Turkey’s central bank appears to have used a series of backdoor actions to claw back the 5.4% depreciation suffered by the Turkish lira (TRY) prior to the weekend but markets wonder how long the healthier picture can last given currency stabilisation tactics employed by officials including President Recep Tayyip Erdogan threatening bankers whom he describes to election rally crowds as rogue.
Underlining the unsure ground the TRY now stands on, one measure of the lira’s implied volatility spiked on March 26 to its highest weekly reading since September, when Turkey was still fending off the currency crisis that broke out last summer.
March 26 also saw the central bank keep two auctions shut to gird the lira against the increasing loss of confidence in the currency shown by Turks who for a record 23 weeks in a row have been loading up with hard currency, pushing up recorded forex savings.
Clamour to close long lira positions
Bloomberg, meanwhile, on March 26 cited two people with direct knowledge of the matter in reporting that offshore funds were clamouring to close long-lira positions but were failing to find counterparties. Traders who rushed into short-term swaps to make hay from the lira’s attractive 24% yield over recent months were caught off guard by the currency’s sharp sell-off at the end of last week. They then all rushed for the exit at the same time.
In a note to investors on the action against speculative lira selling, Timothy Ash at BlueBay Asset Management said: “Extreme short term move to stabilise the lira before local elections, but collateral damage will be Turkish bond markets, as foreign investors will find it harder to hedge their TRY bond exposure. Pretty extreme measure by the Turkish authorities, and a bit weird in terms of the problem is not really foreigners selling TRY but locals via increased dollarisation. The Turkish authorities need to work on means to stem dollarisation and address the causes.”
Beginning late on March 25, Turkish banks started to keep lira swap market transactions in London well below a 25% limit set by the banking watchdog, four sources with knowledge of the matter told Reuters. It was not clear how much of the limit was being used.
Traders citing Refinitiv Eikon data said this tactic caused the lira overnight swap rate in London to soar to 330%—the steepest level seen since Turkey’s 2001 financial crisis—and the weekly swap rate to 125%. Last week, these rates stood at 22% and 24%, respectively.
The yield on Turkey’s benchmark 10-year bond, meanwhile, moved up to 18.06% from 17.35% on March 25. The main Istanbul stock exchange index, the BIST-100, lost 1.06% on March 25 after two days of losses.
Indirect rate hike
With the Erdogan administration and ruling AKP party clearly not keen on seeing the lira back in the wars ahead of the March 31 local elections, the central bank on March 25 introduced some unorthodox moves to get a grip on lira liquidity. An indirect rate hike of 150 basis points was put in place when the national lender stopped funding through one-week repos at 24.0%, its policy rate, and began lending at 25.5% from the overnight repo and depo windows.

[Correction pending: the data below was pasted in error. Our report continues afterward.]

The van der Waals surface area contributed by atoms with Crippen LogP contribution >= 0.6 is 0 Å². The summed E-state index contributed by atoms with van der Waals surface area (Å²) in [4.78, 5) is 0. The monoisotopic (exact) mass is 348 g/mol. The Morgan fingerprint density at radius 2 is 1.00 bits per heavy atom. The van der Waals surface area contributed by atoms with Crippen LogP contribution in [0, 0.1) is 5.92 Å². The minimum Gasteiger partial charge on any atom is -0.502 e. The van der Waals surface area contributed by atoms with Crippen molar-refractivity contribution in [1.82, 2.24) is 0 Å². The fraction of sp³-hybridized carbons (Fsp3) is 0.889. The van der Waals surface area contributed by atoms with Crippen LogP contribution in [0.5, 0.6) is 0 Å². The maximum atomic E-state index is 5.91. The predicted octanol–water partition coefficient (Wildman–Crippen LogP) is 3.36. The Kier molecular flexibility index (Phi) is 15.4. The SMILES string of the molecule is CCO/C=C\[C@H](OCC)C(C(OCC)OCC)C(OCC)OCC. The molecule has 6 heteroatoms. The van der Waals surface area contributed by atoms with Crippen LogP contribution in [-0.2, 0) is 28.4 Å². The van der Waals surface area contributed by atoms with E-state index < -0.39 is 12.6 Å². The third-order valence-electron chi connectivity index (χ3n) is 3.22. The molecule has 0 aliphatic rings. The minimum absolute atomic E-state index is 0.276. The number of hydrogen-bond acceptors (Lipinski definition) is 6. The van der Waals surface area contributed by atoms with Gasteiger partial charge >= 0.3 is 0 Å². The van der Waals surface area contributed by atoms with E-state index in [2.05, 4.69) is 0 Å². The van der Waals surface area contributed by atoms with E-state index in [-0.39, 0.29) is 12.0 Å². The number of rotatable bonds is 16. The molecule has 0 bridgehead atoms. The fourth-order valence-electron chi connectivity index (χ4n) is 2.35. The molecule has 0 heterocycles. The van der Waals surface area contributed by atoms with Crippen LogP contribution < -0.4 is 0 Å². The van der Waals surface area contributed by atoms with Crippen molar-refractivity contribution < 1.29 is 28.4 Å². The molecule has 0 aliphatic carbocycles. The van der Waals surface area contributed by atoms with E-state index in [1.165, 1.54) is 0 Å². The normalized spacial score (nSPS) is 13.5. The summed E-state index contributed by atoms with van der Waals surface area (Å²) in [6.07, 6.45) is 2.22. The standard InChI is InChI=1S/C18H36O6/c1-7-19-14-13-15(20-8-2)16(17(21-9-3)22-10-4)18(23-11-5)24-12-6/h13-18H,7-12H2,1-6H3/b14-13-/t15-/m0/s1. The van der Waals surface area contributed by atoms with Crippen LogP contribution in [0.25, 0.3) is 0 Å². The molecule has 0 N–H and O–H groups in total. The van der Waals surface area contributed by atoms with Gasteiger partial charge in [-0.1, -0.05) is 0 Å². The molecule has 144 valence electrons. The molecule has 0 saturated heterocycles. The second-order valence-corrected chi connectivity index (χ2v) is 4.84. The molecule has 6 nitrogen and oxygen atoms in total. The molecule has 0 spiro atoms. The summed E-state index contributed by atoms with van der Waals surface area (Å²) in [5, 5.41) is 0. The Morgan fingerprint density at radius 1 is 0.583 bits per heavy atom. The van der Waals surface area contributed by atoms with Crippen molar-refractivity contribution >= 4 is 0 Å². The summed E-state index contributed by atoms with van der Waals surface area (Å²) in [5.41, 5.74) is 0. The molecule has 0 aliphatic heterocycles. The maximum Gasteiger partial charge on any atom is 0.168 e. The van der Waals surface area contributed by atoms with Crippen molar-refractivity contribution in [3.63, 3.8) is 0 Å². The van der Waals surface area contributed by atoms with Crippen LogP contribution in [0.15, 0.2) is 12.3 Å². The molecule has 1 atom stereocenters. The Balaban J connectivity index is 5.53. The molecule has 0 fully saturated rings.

Yatirim Finansman Securities said a rise in banks’ cross-currency swap limits with the central bank injected TRY5bn of liquidity on March 25.
Another move by the central bank was to stop regular $500mn overnight forex lending.
Yatirim Finansman said the real effects of the change in liquidity policy were more apparent in the offshore market for lira. The overnight forward implied (USDTRY) yield shot up to over 90% at the end of March 25’s trading session.
“This coupled with much lower global core yields and higher EMFX, squeezed offshore short lira positions, allowing lira to pare back some of Friday’s losses,” Yatirim Finansman said in a note to investors.
“Going forward, we would watch whether the astronomic rise in relatively thin size of offshore lira market would be enough to stabilize the currency,” the note added.
Causes of climbing dollarisation
Looking at the causes of climbing dollarisation in Turkey, Ash said there was “long term structural selling as many secular Turks just don’t like the direction of travel for the country”.
He also pointed to “official pressure on banks to keep TRY deposit rates low, to curb funding costs for banks, and help NIM [net interest margins] cleanse their balance sheets”. “The price,” he said “has been switching by locals from TRY to FX deposits as they don't think they are compensated for the inflation risks.”
“Related to that,” Ash went on, “I think [there are] heightened inflation expectations [among] the population—not helped by all the government's non market efforts to rein in inflation. Simply put, Turks, a nation of small shop-keepers, don't buy this policy as being sustainable over the long term. If you artificially suppress prices you risk a negative supply response and higher inflation down the line—101 agricultural economics.”